Tuesday, October 6, 2009
I've made Canadian bacon a couple of times and it has really turned out well. It tastes good with a lot of things, but my son's favorite is homemade "Egg McMuffins"; a muffin, egg, a good cheese and a slice or two of this Canadian bacon. Use a pork loin, not a pork tenderloin. Mine was 5-6 lbs. In a nutshell the loin is cured in the refrigerator for 5 or 6 days, then it is smoked for a few hours.
My brine is usually something like the following. It varies a little, depending on what I feel like adding to it at the time.
Water to cover the meat, usually about a gallon, depending on the container you are curing it in.
For every gallon of water use:
- 2 Tablespoon of Instacure #1 (Prague Powder) for every half gallon of water. Some recipes call for more Instacure, I tend to go lighter on it. - OR use the appropriate amount of Morton's Tender Quick. I don't know the conversion factor, since Tender Quick has the salt and the curing salt combined.
- 4 Tablespoons of canning salt.
- 5 to 10 (depending on your taste, I use 10) smashed garlic cloves. Take a wide-bladed knife turned sideways or something similar and smash the garlic on your counter, but not so hard that it flies into pieces. This releases the garlic oils and taste.
- About a Tablespoon or so of onion flakes.
- 1/4 cup or so of sugar, preferably brown sugar.
Some optionals; be creative, there are a lot more options than these:
- 2 or 3 FRESH bay leaves. If you don't have a bay tree growing in a container, get one! Once you've had fresh bay you will never go back.
- a teaspoon of fresh-cracked pepper.
- a Tablespoon, or more, or less, depending on you, of a hot-pepper powder. If I add pepper I use dried jalapeno powder because I dry my own jalapenos.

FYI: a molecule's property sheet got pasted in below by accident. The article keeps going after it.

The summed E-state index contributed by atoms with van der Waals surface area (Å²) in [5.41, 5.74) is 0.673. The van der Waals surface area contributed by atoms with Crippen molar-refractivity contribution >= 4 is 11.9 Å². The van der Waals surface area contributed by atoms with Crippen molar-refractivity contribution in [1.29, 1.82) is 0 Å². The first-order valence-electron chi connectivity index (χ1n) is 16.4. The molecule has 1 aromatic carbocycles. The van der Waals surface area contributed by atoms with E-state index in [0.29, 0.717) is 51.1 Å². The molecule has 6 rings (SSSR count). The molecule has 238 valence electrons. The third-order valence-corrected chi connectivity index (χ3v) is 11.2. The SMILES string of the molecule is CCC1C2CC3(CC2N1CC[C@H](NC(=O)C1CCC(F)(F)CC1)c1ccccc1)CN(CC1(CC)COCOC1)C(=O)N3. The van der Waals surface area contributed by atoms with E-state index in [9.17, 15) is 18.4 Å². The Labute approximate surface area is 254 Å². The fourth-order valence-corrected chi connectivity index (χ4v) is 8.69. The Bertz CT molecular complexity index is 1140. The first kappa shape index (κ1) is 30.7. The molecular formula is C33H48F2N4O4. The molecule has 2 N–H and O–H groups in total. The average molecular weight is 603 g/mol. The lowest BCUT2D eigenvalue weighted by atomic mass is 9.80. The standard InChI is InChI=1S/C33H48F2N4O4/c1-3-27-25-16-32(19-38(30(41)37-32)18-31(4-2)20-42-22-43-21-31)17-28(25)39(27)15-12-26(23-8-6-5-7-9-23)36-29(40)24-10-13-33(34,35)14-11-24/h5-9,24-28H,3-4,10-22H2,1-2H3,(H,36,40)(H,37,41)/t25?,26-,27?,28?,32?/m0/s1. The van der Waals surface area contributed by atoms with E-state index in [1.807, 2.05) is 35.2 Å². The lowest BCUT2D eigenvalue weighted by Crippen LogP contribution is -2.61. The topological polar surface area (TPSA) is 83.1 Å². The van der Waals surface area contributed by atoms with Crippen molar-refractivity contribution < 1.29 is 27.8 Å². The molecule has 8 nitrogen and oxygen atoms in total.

Put the meat into a bowl/pot large enough to hold it, covered with the brine. It looks awful in this picture but that is because the water has spices and such in it. The piece of meat in the middle is the pork loin, the other smaller pieces were something else I was working on at the same time:
Place something on top of the meat to hold it under the surface of the brine. I usually use a small plate with a mug full of water to weigh it down. Keep it in the refrigerator for 5 or 6 days.
When the loin is done curing, pour out the liquid and replace with clean water. Let the meat soak in the water for about an hour, and change the water 2-3 times. This will remove some of the saltiness. You can get creative with your rub at this point, but I covered this one only in fresh-cracked pepper. I ran out of pepper, and usually cover the meat a lot more than this:
Next I place it on my smoker.
I have a small smoker and it is hard to regulate a good cooking temperature, so first I smoke it at a low to medium smoker heat for about 3 hours. I like to get it to a safe heat of 160 degrees, and I don't want to dry it out, so I finish it up in the kitchen oven. I wrap the loin in heavy duty aluminum foil and pour in a small amount of water.
At 350 degrees I think it took an hour or two to get it to an internal temperature of 160 degrees, checked with a meat thermometer.
After the loin has reached 160 degrees, I remove it and let it rest for about 30 minutes.
Next simply slice it up. I usually slice it about 1/8th to 1/4th of an inch, but the thickness is up to you.
I usually store half of it vacuum-packed in the freezer, it seems to stand up to freezing well. However, there is nothing like a fresh piece!